Unfortunately, there is no one-size-fits-all solution for retirement planning. Many of us will need professional support to determine a strategy that will help maximize and protect our retirement assets. Meeting with a qualified financial professional now can help you map out your intentions, identify insurance and financial product needs, and navigate the “Retirement Red Zone” when the time comes. For more information, visit www.retirementredzone.com.
Provided courtesy of Prudential. For more information, contact Ming Tsay, CA insurance license #0D29666, is a Financial Services Associate with The Prudential Insurance Company of America’s Grand Pacific Agency located in City of Industry, CA.
THIS SEMINAR LUNCHEON IS COMPLEMENTARY FOR CHAMBER MEMBERS AND NON-MEMBERS.
Ming S. Tsay
Prudential Financial Services Associate
CA Insurance License #0D29666
Date:Wednesday, July 29th, 2009
Lunch Presentation:12:00 noon – 12:45pm
Location:Callender’s Grill – 5773 Wilshire Blvd, LA 90036
RSVP by July 24th, 2009
Ming Tsay Glauco Magalhaes
626-810-0905 ext 7240 310-850-3602
Device Detection Protects Your Site from Fraud
New device detection services can give online businesses a lot of detail about devices being used to access their sites. Providers of these services say this is the best way to tell whether a new customer is going to perpetrate fraud.
2Checkout.com is a hosted solution that lets small businesses accept credit card
and PayPal payments online. With 20,000 to 30,000 companies using its service for hundreds of thousands of customers, fraud is a constant concern.
2Checkout.com used to avoid fraud through address verification (making sure credit card billing address matches the one provided by the user), bank identification number (BIN) matching, and verifying computer IP addresses,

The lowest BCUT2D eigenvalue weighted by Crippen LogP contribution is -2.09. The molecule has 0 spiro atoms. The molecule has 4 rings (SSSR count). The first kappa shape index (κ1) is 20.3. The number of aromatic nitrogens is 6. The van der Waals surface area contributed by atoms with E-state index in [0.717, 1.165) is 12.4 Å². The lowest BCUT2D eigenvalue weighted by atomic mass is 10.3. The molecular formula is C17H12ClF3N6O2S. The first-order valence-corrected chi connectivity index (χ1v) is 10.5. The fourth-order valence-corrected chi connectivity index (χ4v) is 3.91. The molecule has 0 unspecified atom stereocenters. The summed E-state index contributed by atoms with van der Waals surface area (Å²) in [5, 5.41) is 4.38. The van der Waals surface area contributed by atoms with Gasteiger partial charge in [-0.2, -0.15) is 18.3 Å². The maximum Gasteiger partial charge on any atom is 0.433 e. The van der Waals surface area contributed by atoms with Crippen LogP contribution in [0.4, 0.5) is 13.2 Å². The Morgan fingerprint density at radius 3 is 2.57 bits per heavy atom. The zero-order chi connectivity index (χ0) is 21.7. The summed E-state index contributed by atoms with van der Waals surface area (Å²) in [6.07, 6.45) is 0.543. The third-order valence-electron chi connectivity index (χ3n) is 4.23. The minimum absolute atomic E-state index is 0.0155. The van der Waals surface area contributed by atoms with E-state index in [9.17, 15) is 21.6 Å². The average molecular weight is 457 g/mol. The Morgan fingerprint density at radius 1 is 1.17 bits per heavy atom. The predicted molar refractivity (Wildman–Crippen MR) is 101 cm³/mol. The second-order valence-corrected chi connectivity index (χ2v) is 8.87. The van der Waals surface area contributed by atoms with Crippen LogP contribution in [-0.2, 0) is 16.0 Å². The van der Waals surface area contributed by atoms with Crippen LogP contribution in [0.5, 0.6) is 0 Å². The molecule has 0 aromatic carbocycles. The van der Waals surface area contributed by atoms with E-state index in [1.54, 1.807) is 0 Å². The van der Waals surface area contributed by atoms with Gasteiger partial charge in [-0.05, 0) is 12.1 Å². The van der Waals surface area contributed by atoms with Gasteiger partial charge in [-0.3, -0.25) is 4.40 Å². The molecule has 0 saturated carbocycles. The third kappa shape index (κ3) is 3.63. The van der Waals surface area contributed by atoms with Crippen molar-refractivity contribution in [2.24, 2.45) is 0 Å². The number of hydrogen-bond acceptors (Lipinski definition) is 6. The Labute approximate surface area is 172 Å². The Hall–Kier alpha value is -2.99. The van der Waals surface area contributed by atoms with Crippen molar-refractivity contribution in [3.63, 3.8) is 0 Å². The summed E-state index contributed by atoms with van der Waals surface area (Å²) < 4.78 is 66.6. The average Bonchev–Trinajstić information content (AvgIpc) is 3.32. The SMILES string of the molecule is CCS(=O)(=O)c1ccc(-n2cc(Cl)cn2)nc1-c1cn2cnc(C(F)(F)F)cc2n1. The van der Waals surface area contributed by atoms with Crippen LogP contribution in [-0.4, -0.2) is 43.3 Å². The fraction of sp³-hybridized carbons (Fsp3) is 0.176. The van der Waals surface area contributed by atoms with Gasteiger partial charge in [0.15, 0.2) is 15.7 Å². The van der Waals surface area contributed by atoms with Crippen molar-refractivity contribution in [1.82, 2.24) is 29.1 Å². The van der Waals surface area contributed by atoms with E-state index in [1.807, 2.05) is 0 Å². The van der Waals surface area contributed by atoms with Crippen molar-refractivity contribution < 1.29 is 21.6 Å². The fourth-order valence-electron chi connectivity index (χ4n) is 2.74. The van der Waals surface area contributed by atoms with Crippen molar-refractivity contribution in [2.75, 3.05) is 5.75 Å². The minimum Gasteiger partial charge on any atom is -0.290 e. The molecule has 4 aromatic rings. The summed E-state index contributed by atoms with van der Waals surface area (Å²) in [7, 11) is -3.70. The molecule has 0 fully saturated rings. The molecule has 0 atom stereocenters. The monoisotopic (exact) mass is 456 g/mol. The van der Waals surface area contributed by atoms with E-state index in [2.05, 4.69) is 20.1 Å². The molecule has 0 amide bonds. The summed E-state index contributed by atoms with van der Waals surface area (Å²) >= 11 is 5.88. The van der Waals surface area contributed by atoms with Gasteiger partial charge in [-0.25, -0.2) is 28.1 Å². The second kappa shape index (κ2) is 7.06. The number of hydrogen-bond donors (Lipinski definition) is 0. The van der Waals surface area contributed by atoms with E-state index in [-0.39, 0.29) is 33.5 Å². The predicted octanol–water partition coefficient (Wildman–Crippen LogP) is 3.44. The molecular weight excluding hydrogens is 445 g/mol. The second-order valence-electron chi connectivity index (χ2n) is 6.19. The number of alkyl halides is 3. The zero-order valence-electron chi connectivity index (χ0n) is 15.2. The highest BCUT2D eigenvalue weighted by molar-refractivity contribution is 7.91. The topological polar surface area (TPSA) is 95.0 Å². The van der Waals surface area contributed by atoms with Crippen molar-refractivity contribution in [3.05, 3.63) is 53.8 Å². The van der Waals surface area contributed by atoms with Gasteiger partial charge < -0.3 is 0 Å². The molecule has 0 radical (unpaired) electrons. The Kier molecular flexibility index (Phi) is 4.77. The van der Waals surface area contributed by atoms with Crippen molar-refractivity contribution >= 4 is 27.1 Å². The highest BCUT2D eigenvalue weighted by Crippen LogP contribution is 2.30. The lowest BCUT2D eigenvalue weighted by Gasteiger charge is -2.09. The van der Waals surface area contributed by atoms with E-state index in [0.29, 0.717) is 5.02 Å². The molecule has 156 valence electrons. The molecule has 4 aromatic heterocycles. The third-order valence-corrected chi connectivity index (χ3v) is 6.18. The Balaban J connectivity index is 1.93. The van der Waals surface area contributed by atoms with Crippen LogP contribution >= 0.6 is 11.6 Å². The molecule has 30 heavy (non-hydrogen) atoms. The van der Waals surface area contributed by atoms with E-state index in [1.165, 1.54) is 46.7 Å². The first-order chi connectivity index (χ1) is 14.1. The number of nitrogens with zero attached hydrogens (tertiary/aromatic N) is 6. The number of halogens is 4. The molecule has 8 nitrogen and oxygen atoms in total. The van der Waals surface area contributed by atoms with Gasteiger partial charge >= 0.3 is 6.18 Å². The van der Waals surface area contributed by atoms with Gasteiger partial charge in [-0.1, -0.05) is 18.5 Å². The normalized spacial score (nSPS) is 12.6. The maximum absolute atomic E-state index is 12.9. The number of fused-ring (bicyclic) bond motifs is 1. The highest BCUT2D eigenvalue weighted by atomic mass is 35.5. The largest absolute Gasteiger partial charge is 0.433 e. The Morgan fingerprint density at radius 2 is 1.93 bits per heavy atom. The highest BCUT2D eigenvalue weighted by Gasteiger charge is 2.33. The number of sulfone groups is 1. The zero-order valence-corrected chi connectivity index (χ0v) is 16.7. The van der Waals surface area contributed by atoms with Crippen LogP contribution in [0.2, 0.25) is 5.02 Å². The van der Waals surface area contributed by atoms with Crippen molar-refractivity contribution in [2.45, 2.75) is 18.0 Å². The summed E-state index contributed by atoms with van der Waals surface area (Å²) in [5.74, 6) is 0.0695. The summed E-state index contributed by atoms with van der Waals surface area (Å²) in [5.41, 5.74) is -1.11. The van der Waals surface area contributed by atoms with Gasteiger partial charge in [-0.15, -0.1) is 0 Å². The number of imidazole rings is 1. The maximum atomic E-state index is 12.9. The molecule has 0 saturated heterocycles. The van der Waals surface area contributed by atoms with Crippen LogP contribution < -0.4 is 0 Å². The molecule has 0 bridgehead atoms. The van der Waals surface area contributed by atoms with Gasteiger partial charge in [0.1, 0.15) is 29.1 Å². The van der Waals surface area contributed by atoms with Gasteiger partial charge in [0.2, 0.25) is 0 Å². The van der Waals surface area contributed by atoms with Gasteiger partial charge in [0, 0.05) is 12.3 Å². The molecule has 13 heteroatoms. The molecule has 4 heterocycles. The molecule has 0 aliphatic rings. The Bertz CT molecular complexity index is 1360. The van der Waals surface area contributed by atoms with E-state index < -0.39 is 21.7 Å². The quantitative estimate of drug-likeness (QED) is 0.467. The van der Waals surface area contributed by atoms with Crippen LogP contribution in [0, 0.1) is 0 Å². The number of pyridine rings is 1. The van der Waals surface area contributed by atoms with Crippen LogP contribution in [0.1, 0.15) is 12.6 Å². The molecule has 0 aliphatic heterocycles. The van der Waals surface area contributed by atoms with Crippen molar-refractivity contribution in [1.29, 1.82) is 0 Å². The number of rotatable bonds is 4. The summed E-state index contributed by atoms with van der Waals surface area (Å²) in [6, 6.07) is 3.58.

according to Sebbe Jones, manager of fraud and disputes. But as the operation grew, and technological changes affected its automatic fraud controls, 2Checkout found it was having to flag more and more of its transactions for review by a human employee before completion. “Our
review rate went from around 25 percent to around 45 percent,” Jones says. “We got very behind in verifying orders — as much as three or four days behind. We knew vendors wouldn’t stay with 2Checkout.com for very long if we didn’t do something about it.”
Device “fingerprinting” solution
For 2Checkout.com, part of the solution is a technology variously called “device detection,” “device identification,” or “device fingerprinting” that allows an e-business or other site to collect and analyze data about the device connecting to the website, wholly separate from that provided by the human using it.
“We can monitor whether the computer’s time stamp matches the location where the user claims to be, whether the fonts in use on the computer match the local language in that location, and whether the computer is pretending to use a different operating system than what is actually installed — a Linux computer running a Windows simulation, for instance,” says Reed Taussig,CEO of ThreatMetrix, “a subscription device detection provider. Of course, there could be a perfectly innocent explanation for any of these — they simply serve as red flags that indicate a transaction may require human review. These tools are especially important these days, because checking a device’s IP address no longer provides the fraud protection it once did”, he adds. “Most people think it’s a silver bullet, but an IP address can easily be spoofed.”
Tips for successful device detection:
If you decide to add device detection to your e-business anti-fraud arsenal, here are some tips for getting the most out of this technology:
Know the rules — and how they should apply to your customers. You should understand exactly what attributes are likely to flag a device and which rules are appropriate, or inappropriate, for your customer base. “Once I was talking to the CTO of a gaming company, and I mentioned that our software could flag a computer that was cloaked,” Taussig recalls. “He said, ‘We don’t care about that. Gamers all cloak their computers.'”
Use device detection at all three stages of interaction with customers. “One advantage is that you can use device identification when a customer first creates an account, when he or she logs in to that account, and when processing a purchase,” Taussig says. This, he notes, gives you the best chance of identifying fraudsters before they can do any harm.
Plan for change. The one thing you can be sure of when it comes to fraud detection is that nothing will stay the same for long. You should be constantly reviewing and adjusting the rules used to flag possibly fraud, while surveying the horizon for new fraud innovations, and new technologies for fighting them. “Companies that do this well are watching the technology news, and reading about security breaches at other organizations,” says Shane Sims, director at PricewaterhouseCoopers. “They’re using that information to constantly adjust their fraud controls.”
By Minda Zettin